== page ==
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Survivability FTX evolving for Airmen, leadership alike

by Nick Stubbs
Thunderbolt staff writer

The call goes out to Airmen in the field: Scud missiles are in the air and heading their way with an estimated time of arrival in 10 minutes. That's how long the troops in the field have to don their chem gear, cover vehicles with plastic tarps and secure their perimeter. Thunder Village comes alive as chemical boots go on, tape is wrapped on ankles and gas masks are pulled over faces during one of the monthly field training exercises designed to prepare personnel for nuclear, biological, chemical and conventional attack.

The training sessions began some two years ago, with the goal of every deployable person on base going through the two-day course, which includes a day and a half in the classroom and a half-day in the field. Since its inception, the training has been evolving, says Randy Ray, the readiness training manger who leads the exercises, incorporating news tactics and procedures that are resulting in better trained Airmen.

"It's come a long way," said Mr. Ray, who notes new AMC requirements, along with base procedures and department of defense changes are being integrated as training goes along. That's why he likes to see Airmen return for a second run through the exercise.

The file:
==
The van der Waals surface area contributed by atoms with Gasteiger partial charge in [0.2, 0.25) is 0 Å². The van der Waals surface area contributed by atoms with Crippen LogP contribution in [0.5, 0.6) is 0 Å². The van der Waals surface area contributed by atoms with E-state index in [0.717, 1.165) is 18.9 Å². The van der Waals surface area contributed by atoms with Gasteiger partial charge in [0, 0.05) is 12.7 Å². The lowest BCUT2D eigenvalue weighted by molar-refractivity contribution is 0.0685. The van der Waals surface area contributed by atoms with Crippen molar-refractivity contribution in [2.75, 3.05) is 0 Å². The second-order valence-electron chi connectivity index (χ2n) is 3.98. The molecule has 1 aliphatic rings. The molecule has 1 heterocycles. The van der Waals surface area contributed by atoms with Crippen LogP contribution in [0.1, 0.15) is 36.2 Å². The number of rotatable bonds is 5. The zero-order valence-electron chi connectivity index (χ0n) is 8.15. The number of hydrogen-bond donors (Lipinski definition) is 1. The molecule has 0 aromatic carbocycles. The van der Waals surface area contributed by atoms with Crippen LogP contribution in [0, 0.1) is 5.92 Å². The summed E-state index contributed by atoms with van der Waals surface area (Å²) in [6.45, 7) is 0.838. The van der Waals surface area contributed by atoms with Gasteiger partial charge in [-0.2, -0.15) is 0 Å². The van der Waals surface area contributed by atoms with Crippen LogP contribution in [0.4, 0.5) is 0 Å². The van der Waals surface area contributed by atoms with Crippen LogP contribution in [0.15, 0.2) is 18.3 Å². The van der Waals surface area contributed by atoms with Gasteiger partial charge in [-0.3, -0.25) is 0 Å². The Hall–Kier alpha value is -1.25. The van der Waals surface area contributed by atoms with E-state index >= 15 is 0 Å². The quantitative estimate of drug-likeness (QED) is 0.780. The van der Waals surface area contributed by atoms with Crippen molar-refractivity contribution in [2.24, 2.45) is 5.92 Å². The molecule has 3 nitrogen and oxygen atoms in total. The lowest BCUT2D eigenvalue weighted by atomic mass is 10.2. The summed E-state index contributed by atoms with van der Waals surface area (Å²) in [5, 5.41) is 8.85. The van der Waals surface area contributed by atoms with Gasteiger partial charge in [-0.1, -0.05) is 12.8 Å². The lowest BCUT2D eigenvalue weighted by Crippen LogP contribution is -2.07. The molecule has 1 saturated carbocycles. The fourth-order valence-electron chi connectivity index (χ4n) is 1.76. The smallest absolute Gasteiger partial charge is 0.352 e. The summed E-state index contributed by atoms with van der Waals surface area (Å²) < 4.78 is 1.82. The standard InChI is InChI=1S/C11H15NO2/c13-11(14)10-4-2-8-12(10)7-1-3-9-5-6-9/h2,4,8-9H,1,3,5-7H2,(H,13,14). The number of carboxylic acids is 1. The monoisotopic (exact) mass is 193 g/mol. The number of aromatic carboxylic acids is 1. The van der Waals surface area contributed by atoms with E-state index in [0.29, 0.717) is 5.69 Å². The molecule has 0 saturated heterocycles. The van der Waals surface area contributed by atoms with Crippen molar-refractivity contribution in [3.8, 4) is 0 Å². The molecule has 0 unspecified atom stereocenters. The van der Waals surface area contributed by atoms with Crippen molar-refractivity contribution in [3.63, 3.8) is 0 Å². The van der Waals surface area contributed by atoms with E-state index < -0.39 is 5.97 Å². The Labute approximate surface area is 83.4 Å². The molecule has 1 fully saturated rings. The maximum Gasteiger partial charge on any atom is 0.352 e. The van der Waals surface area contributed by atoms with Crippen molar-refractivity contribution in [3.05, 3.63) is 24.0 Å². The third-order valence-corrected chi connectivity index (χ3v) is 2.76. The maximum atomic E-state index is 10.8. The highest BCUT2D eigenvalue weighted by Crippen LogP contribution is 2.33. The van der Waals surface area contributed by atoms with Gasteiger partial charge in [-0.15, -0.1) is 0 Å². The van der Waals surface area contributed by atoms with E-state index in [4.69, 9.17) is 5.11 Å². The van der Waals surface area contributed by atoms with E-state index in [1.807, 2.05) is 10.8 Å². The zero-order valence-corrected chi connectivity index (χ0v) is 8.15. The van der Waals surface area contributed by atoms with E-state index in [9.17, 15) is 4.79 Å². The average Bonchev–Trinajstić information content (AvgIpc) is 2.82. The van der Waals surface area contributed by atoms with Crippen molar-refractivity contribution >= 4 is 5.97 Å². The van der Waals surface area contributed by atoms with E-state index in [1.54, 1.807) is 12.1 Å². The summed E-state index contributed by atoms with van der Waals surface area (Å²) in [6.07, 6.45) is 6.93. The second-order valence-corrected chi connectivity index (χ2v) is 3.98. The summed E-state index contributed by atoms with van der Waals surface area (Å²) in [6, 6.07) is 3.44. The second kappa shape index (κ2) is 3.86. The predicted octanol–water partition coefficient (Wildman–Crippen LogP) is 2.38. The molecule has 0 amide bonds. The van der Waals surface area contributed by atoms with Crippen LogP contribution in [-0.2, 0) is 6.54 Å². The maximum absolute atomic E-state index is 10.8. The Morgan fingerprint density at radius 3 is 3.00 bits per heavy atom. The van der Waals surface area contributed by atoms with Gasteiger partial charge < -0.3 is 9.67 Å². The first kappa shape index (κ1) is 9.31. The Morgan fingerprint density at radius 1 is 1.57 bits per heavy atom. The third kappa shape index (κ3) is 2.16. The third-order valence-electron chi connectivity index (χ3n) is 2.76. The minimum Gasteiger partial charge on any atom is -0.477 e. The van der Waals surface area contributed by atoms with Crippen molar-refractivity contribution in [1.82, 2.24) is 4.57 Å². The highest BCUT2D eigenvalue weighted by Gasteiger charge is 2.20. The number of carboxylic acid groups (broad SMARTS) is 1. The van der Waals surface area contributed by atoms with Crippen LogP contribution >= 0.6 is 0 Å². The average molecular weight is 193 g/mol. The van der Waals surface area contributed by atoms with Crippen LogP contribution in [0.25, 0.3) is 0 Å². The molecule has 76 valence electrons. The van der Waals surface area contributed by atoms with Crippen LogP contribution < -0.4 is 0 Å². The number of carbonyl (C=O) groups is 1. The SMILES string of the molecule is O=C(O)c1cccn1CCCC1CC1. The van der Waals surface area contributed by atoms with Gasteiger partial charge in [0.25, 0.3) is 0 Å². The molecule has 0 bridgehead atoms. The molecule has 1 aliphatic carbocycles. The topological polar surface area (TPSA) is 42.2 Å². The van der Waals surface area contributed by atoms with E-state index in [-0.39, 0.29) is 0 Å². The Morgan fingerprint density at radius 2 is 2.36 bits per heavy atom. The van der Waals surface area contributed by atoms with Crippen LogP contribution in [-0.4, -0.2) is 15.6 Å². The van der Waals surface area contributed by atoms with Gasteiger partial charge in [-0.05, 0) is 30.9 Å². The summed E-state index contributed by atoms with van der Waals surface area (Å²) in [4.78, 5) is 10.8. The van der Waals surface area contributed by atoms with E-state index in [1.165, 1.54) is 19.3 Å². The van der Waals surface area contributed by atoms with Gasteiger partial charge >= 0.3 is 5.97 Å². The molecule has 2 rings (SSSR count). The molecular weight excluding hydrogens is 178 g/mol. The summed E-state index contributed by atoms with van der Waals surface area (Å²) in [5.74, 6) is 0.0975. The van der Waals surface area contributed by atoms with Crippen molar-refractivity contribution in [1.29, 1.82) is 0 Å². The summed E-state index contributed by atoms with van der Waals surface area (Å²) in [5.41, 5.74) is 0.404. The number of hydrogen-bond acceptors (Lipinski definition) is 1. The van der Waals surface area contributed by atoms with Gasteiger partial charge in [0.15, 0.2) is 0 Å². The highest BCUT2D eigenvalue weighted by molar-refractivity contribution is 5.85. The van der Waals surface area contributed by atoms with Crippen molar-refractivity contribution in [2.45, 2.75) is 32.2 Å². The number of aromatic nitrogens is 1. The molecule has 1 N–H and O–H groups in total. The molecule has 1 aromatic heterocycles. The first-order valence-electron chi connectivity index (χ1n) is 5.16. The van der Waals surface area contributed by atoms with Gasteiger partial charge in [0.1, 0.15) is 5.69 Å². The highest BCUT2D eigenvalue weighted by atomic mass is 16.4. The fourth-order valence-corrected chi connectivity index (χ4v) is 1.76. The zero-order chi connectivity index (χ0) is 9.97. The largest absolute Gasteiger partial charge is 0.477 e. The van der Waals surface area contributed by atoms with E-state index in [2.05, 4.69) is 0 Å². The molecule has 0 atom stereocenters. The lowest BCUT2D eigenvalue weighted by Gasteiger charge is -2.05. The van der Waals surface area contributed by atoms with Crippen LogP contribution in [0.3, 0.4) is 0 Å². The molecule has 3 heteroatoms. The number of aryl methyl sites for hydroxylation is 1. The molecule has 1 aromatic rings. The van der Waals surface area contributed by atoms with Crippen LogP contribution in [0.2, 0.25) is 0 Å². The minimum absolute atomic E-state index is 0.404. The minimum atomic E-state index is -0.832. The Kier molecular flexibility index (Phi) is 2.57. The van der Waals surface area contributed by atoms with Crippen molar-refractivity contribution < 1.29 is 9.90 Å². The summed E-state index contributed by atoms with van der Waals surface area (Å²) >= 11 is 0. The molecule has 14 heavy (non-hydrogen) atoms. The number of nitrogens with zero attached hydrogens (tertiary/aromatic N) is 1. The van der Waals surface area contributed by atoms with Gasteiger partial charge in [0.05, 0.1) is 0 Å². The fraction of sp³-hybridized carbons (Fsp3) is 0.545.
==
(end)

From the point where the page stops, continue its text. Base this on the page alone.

For many, said Mr. Ray, the FTX is the option they choose over chem warfare class, partly because they find the "hands-on" training in the field more instructive and interesting.

"They end up learning a lot more than just survivability," said Mr. Ray. "A lot of them who come out have never used a hand-held radio and they learn the proper way to communicate and the importance of communication in an emergency."

Mr. Ray said many groups take right to the field training, which involves setting up tents, establishing a security perimeter and performing sweeps to search for enemy attackers, weapons and contamination. By the time the exercise is over, Airmen learn the check lists used in a real threat, the alarms and MOP levels that will serve them in the event of an attack. But Airmen are not the only ones learning. Trainers and base officials and commanders learn more after nearly every exercise and the lessons of value are incorporated into the overall plan. An example of the good that has emerged is the Commander's Book, which provides the guidelines and structure for handling emergencies, said Mr. Ray.

And the learning and improving isn't likely to end.

"It's an ongoing process and we just keep getting better and more efficient," said Mr. Ray, who advises any Airman who has not been through the exercise to attend. For more information or to sign up for an FTX, contact your unit deployment manager.




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